On return, office hygiene will be enforced more rigorously
Freshfields has announced a long-term WFH policy, allowing its employees to work remotely for up to 50% of their time, once the lockdown has lifted.
The Magic Circle firm's policy will permit its staff in London and Manchester to work remotely for up to half of their time, subject to client and business commitments.
The firm said the policy is an "interim approach", as team and client preferences "may evolve" once offices open.
“Our guidance follows feedback from colleagues who signalled a clear preference for more flexibility but also recognises the importance of in-person interaction to our culture, personal development and client engagement,” said London office managing partner Claire Willis.
Olivia Balson, director of the firm's 'global centre' in Manchester said: "We still see the office location for the Global Centre in Manchester as holding an important role in our connections, our collaboration, development and innovation." She added, "at the same time, we strongly believe in the value of a balance between remote and office-based working."
The decision mirrors the desires of the legal profession in RollOnFriday's survey of over 2,500 staff in law firms - the biggest WFH survey of the sector. 44% of respondents said that in the long-term, they now only want to work in the office for just one or two days a week. Another 10% said they didn't want to go back to the office at all. Only 10% said their preference was to eventually return full-time.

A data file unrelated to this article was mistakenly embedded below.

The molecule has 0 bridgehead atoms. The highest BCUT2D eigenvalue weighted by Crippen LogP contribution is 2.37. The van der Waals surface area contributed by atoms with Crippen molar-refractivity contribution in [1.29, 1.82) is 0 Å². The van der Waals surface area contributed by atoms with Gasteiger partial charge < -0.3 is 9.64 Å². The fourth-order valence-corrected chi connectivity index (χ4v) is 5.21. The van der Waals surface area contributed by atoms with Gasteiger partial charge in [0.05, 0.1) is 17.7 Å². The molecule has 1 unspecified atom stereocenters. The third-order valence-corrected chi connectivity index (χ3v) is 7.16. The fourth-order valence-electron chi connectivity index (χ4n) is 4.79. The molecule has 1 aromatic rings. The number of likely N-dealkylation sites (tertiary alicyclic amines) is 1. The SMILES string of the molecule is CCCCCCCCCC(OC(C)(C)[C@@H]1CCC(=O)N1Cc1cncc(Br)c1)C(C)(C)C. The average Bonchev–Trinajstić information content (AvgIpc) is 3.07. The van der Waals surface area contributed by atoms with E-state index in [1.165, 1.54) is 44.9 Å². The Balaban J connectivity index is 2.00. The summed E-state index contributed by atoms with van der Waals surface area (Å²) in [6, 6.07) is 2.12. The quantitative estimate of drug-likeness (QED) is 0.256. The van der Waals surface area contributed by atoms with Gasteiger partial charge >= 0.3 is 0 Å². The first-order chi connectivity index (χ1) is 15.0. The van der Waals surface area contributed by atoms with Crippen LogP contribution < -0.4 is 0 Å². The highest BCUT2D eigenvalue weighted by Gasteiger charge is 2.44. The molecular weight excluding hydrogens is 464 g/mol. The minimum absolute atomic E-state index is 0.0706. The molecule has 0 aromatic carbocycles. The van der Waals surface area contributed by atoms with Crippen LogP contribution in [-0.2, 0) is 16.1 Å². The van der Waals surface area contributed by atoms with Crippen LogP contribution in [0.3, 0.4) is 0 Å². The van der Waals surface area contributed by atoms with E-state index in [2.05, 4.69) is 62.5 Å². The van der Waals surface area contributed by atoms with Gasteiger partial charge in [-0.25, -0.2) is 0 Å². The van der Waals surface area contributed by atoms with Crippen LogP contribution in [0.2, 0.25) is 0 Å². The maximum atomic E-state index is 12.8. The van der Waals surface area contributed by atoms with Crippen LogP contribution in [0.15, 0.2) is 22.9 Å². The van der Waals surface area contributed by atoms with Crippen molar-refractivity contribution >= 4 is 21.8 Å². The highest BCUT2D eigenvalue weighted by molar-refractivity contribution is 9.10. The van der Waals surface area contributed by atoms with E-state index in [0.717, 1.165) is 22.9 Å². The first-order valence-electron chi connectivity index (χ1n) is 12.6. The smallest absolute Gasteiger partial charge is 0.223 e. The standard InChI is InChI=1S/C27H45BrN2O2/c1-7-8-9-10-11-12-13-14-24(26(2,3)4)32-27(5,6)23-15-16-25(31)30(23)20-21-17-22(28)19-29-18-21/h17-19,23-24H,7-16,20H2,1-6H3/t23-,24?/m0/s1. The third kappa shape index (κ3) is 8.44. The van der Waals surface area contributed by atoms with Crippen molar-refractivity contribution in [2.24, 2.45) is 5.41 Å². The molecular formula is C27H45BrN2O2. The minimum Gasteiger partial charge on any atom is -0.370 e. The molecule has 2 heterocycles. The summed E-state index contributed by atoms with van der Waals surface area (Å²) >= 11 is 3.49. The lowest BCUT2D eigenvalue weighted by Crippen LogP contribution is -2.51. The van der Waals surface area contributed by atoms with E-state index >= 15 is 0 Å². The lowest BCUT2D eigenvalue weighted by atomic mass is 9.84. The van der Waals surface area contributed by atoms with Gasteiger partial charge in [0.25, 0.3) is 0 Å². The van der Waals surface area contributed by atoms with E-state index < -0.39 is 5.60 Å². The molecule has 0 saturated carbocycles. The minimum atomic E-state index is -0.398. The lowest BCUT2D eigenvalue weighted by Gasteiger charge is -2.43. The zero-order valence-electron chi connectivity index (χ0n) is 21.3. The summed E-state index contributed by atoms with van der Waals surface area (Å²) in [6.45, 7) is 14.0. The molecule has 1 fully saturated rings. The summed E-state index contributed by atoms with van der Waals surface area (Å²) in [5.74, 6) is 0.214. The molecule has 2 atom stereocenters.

The forced absence from the office has permanently broken many people's tether to the office. As one respondent to RollOnFriday's survey put it: "Offices seem so 20th century now". A follow-up survey by RollOnFriday revealed that over 50% of lawyers would swap firms if they couldn't work from home.
Allen & Overy has also said it will provide a balance between homeworking and the office, after government restrictions are lifted. The Magic Circle firm anticipates that staff will be able to work from home, on average, for 40% of their time.
“Over the course of the last year we have proven the ability for most of us to work successfully from home, and we will continue to support our people to work flexibly on an ongoing basis," said an Allen & Overy spokesman.
“As we move forward we believe that the office will remain incredibly important in terms of preserving our culture and community and in providing a space for personal development. We also realise that some people will need to be in the office more than others, but we expect that on average 60% of work will be done in our or other’s offices.”
Several firms have planned for staff to work remotely, post-lockdown. Linklaters was the first City firm to announce a long-term policy, permitting staff to work remotely for up to 50% of their time. Other firms that will also allow staff to work up to 50% of their time from home include Norton Rose Fulbright, Taylor Wessing and Squire Patton Boggs.
Herbert Smith Freehills, like A&O, will permit staff to work remotely for an average of 40% of the time.
But how will all those hard-working landlords earn their money?
And the daily commute builds character. It would be a shame not to have to do that anymore.